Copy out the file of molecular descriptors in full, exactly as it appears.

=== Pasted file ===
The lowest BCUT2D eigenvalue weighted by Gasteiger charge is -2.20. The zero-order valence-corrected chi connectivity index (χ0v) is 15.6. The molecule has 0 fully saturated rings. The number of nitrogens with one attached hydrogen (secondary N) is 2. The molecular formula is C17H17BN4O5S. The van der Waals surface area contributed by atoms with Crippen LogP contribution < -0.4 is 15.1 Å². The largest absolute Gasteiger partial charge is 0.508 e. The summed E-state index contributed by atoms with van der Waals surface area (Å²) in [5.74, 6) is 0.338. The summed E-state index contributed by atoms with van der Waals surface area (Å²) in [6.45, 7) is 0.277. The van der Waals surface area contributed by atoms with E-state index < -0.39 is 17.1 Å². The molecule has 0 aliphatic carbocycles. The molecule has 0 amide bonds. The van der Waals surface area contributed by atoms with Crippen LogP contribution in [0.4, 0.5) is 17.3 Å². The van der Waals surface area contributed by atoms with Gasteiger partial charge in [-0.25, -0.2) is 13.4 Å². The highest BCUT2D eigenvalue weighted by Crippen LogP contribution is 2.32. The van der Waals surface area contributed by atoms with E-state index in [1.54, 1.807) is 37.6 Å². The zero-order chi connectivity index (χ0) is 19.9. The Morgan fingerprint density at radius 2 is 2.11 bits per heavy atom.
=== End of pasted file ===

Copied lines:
The lowest BCUT2D eigenvalue weighted by Gasteiger charge is -2.20. The zero-order valence-corrected chi connectivity index (χ0v) is 15.6. The molecule has 0 fully saturated rings. The number of nitrogens with one attached hydrogen (secondary N) is 2. The molecular formula is C17H17BN4O5S. The van der Waals surface area contributed by atoms with Crippen LogP contribution < -0.4 is 15.1 Å². The largest absolute Gasteiger partial charge is 0.508 e. The summed E-state index contributed by atoms with van der Waals surface area (Å²) in [5.74, 6) is 0.338. The summed E-state index contributed by atoms with van der Waals surface area (Å²) in [6.45, 7) is 0.277. The van der Waals surface area contributed by atoms with E-state index < -0.39 is 17.1 Å². The molecule has 0 aliphatic carbocycles. The molecule has 0 amide bonds. The van der Waals surface area contributed by atoms with Crippen LogP contribution in [0.4, 0.5) is 17.3 Å². The van der Waals surface area contributed by atoms with Gasteiger partial charge in [-0.25, -0.2) is 13.4 Å². The highest BCUT2D eigenvalue weighted by Crippen LogP contribution is 2.32. The van der Waals surface area contributed by atoms with E-state index in [1.54, 1.807) is 37.6 Å². The zero-order chi connectivity index (χ0) is 19.9. The Morgan fingerprint density at radius 2 is 2.11 bits per heavy atom.